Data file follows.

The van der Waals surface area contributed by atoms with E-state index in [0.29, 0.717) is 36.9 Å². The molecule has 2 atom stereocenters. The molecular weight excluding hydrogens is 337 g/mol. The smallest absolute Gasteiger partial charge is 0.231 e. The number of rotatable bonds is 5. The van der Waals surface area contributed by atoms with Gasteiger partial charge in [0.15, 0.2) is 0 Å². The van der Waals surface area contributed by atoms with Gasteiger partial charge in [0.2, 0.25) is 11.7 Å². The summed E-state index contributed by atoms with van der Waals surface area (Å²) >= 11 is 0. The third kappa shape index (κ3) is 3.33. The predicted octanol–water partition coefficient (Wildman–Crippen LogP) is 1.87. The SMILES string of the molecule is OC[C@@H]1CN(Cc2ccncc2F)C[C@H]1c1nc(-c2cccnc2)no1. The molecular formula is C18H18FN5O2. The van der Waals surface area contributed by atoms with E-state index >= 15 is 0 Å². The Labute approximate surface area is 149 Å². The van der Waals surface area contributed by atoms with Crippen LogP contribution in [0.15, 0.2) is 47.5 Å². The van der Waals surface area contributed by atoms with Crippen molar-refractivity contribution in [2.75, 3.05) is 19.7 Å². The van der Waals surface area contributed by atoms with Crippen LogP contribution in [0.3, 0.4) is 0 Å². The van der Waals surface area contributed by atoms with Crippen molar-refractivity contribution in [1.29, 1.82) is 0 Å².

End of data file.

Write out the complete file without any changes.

The van der Waals surface area contributed by atoms with E-state index in [0.29, 0.717) is 36.9 Å². The molecule has 2 atom stereocenters. The molecular weight excluding hydrogens is 337 g/mol. The smallest absolute Gasteiger partial charge is 0.231 e. The number of rotatable bonds is 5. The van der Waals surface area contributed by atoms with Gasteiger partial charge in [0.15, 0.2) is 0 Å². The van der Waals surface area contributed by atoms with Gasteiger partial charge in [0.2, 0.25) is 11.7 Å². The summed E-state index contributed by atoms with van der Waals surface area (Å²) >= 11 is 0. The third kappa shape index (κ3) is 3.33. The predicted octanol–water partition coefficient (Wildman–Crippen LogP) is 1.87. The SMILES string of the molecule is OC[C@@H]1CN(Cc2ccncc2F)C[C@H]1c1nc(-c2cccnc2)no1. The molecular formula is C18H18FN5O2. The van der Waals surface area contributed by atoms with E-state index >= 15 is 0 Å². The Labute approximate surface area is 149 Å². The van der Waals surface area contributed by atoms with Crippen LogP contribution in [0.15, 0.2) is 47.5 Å². The van der Waals surface area contributed by atoms with Crippen molar-refractivity contribution in [2.75, 3.05) is 19.7 Å². The van der Waals surface area contributed by atoms with Crippen LogP contribution in [0.3, 0.4) is 0 Å². The van der Waals surface area contributed by atoms with Crippen molar-refractivity contribution in [1.29, 1.82) is 0 Å².